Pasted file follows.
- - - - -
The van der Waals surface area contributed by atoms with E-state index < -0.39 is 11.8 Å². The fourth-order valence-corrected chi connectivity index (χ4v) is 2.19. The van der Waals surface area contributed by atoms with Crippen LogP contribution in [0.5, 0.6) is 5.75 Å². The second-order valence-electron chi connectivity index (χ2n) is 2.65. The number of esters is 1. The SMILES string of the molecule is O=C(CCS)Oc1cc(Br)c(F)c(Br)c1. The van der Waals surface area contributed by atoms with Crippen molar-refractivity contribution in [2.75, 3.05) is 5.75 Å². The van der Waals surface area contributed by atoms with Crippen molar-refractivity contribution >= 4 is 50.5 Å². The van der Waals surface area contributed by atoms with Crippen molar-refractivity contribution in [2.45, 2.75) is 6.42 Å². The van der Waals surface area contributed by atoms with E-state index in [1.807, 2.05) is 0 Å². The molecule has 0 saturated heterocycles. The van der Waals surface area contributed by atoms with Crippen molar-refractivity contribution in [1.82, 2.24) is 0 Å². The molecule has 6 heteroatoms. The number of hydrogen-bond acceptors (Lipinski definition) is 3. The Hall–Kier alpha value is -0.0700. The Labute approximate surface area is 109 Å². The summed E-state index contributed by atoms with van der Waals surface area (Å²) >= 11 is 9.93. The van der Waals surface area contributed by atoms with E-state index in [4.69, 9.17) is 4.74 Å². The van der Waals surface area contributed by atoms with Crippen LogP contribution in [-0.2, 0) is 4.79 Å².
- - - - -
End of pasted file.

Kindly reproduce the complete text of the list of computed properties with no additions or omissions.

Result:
The van der Waals surface area contributed by atoms with E-state index < -0.39 is 11.8 Å². The fourth-order valence-corrected chi connectivity index (χ4v) is 2.19. The van der Waals surface area contributed by atoms with Crippen LogP contribution in [0.5, 0.6) is 5.75 Å². The second-order valence-electron chi connectivity index (χ2n) is 2.65. The number of esters is 1. The SMILES string of the molecule is O=C(CCS)Oc1cc(Br)c(F)c(Br)c1. The van der Waals surface area contributed by atoms with Crippen molar-refractivity contribution in [2.75, 3.05) is 5.75 Å². The van der Waals surface area contributed by atoms with Crippen molar-refractivity contribution >= 4 is 50.5 Å². The van der Waals surface area contributed by atoms with Crippen molar-refractivity contribution in [2.45, 2.75) is 6.42 Å². The van der Waals surface area contributed by atoms with E-state index in [1.807, 2.05) is 0 Å². The molecule has 0 saturated heterocycles. The van der Waals surface area contributed by atoms with Crippen molar-refractivity contribution in [1.82, 2.24) is 0 Å². The molecule has 6 heteroatoms. The number of hydrogen-bond acceptors (Lipinski definition) is 3. The Hall–Kier alpha value is -0.0700. The Labute approximate surface area is 109 Å². The summed E-state index contributed by atoms with van der Waals surface area (Å²) >= 11 is 9.93. The van der Waals surface area contributed by atoms with E-state index in [4.69, 9.17) is 4.74 Å². The van der Waals surface area contributed by atoms with Crippen LogP contribution in [-0.2, 0) is 4.79 Å².